While pundits are still contemplating the route of the 2008 Tour de France, most agree Alberto Contador couldn’t ask for a better course to defend his title. With less kilometers against the clock and four challenging summit finishes, last year’s surprise winner will have an ideal route to try to prove he’s a worth Tour champion. It’s still too early to talk of Contador as the next Tour dominator because he still has to confirm his victory with a second title, yet many insist the unconventional route for the 95th Tour is tailor-made for the Spanish climber. Oscar Pereiro, who was only recently officially crowned winner of the 2006 Tour following the doping exclusion of Floyd Landis, insists it will be his younger compatriot who will line up as the five-star favorite. “It doesn’t have a prologue, the time trials are shorter, there’s enough climbing and Alberto isn’t someone who gives much away in the mountains and he holds up pretty well in the time trials,” Pereiro said. “He’s the clear favorite.” More are in agreement. The removal of the opening prologue and the reduction of time trials from 117km in 2006 to 82 kilometers will only help the chances of the 24-year-old madrileño. “There is 30 percent less kilometers in time trial compared to other years and that’s a clear advantage for climbers,” said Caisse d’Epargne sport director Eusebio Unzue. “My favorite is Contador, but there are other climbers who are coming up, like the Colombian Mauricio Soler. There aren’t the Indurains and Armstrongs who can open up big differences in the time trials. With the profile of riders today, all defend well in the mountains and in the time trial, and there will be more equality. The only one who can mark differences climbing is Contador.” Of course, the route won’t only favor Contador. Cadel Evans, Levi Leipheimer and others will certainly benefit by the changes introduced by Tour organizers last Thursday in Paris. Without a prologue or team time trial, the two time trials will prove decisive. The opening 29km time trial in the first week shouldn’t pose a major problem for Contador to stay close to the specialists, but the longer, 52km time trial on the penultimate stage could prove complicating. Contador almost lost this year’s Tour in the final time trial as the superior Evans and Leipheimer were narrowing the gap. Four summit finishes – Super Besse, Hautacam, Prato Nevoso and L’Alpe d’Huez – definitely play into Contador’s favor. With the likely absence of the beleaguered Michael Rasmussen, few will be able to answer Contador when he’s at his best on the steep climbs. At least that’s what Contador is counting on. “I feel pretty optimistic. From the first look, it’s a course that suits me pretty well,” Contador said. “There are more than enough mountains and less time trials. If it was up to me, I would have liked the longer time trial first and the shorter one second, because then I would know differences I would have to make up to the specialists in the mountains.”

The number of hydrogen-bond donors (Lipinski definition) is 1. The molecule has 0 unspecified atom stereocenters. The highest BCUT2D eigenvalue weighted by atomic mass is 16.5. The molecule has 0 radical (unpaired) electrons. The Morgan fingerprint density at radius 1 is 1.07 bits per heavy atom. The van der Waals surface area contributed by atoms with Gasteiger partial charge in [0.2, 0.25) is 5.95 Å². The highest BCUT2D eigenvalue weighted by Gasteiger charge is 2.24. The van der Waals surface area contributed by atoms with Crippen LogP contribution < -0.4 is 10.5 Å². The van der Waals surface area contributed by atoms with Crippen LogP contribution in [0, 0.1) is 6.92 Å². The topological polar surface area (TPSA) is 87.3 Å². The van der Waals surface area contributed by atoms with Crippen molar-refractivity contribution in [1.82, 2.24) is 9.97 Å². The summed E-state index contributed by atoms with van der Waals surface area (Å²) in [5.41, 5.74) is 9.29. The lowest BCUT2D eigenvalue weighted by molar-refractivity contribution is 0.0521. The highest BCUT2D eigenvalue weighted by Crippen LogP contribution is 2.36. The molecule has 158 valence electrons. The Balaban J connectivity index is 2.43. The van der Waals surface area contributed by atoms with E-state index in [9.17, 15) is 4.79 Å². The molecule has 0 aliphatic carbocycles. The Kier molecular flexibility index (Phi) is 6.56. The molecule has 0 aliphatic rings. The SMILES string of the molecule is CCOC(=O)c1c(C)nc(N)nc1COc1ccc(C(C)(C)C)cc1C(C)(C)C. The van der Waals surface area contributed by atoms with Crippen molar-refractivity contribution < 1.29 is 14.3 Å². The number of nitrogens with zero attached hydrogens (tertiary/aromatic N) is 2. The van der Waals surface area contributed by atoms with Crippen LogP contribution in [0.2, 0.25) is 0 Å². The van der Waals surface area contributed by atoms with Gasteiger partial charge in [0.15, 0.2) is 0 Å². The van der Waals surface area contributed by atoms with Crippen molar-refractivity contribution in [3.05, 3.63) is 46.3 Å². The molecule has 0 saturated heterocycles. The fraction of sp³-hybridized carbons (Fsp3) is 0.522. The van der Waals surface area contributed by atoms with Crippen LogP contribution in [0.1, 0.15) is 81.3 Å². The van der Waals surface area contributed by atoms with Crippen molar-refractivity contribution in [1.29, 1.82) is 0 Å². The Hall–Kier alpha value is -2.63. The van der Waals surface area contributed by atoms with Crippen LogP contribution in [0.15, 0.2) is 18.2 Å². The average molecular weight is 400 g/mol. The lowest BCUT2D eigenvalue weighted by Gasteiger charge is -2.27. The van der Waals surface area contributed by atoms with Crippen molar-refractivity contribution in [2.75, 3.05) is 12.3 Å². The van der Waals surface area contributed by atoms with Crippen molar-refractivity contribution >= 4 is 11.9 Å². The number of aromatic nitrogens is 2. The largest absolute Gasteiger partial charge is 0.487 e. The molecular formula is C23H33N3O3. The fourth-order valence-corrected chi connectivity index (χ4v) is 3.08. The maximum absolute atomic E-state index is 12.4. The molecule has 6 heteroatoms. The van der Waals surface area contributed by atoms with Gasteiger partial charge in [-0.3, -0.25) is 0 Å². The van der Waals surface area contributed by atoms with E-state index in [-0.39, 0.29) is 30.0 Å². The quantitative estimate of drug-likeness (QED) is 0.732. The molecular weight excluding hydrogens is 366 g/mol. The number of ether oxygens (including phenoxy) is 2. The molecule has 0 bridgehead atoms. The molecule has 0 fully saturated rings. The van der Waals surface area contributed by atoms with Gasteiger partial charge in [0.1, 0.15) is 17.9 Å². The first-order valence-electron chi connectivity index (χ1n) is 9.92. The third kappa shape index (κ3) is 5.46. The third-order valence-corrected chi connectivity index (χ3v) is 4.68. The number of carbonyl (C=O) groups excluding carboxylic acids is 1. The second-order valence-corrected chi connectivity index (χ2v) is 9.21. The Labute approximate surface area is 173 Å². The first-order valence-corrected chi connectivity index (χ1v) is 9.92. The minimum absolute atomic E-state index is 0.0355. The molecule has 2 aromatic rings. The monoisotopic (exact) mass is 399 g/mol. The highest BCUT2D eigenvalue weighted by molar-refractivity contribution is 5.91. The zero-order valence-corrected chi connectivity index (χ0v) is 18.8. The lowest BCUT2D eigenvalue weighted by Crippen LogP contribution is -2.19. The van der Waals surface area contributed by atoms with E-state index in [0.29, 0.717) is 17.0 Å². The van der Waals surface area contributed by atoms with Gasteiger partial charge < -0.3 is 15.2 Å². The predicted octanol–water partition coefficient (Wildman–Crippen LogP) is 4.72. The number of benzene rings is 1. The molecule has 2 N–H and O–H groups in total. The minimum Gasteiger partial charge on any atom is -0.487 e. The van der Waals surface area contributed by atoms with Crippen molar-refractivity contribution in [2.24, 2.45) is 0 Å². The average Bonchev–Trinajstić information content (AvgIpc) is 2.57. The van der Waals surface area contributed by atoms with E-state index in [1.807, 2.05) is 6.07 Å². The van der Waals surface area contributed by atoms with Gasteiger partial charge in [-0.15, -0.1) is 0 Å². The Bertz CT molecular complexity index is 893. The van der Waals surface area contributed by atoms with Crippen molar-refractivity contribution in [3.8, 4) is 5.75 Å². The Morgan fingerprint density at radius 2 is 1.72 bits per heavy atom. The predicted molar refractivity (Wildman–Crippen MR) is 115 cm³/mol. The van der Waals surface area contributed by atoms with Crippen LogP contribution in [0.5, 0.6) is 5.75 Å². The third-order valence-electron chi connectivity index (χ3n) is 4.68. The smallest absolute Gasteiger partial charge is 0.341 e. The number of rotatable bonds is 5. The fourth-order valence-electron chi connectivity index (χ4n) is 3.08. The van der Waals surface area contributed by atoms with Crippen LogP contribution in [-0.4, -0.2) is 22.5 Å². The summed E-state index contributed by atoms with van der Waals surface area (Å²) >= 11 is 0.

Tinkoff signs two more
Tinkoff Credit Systems continues to build its roster for the 2008 season. Moving from Gianni Savio’s Selle Italia outfit is Italian sprinter Alberto Lotto while Colombian Walter Pedraza rounds out the team’s 28-man roster for next season. Spanish climber Ricardo Serrano will also stay with the team next year despite suffering with tendonitis through the most important part of the 2007 schedule.

German Jörg Jaksche and American Tyler Hamilton have not appeared on the team’s roster since both were told they would not be taking part in the 2007 Giro d’Italia in May. Jaksche is currently facing disciplinary proceedings in Germany. Hamilton, who finished serving a two-year suspension for blood doping last year has nonetheless been shadowed by controversy, often mentioned in connection with the seemingly interminable Operación Puerto case in Spain.

The Russian-Italian continental team announced on its team web page it will hold a press conference to confirm the composition of its lineup for next season.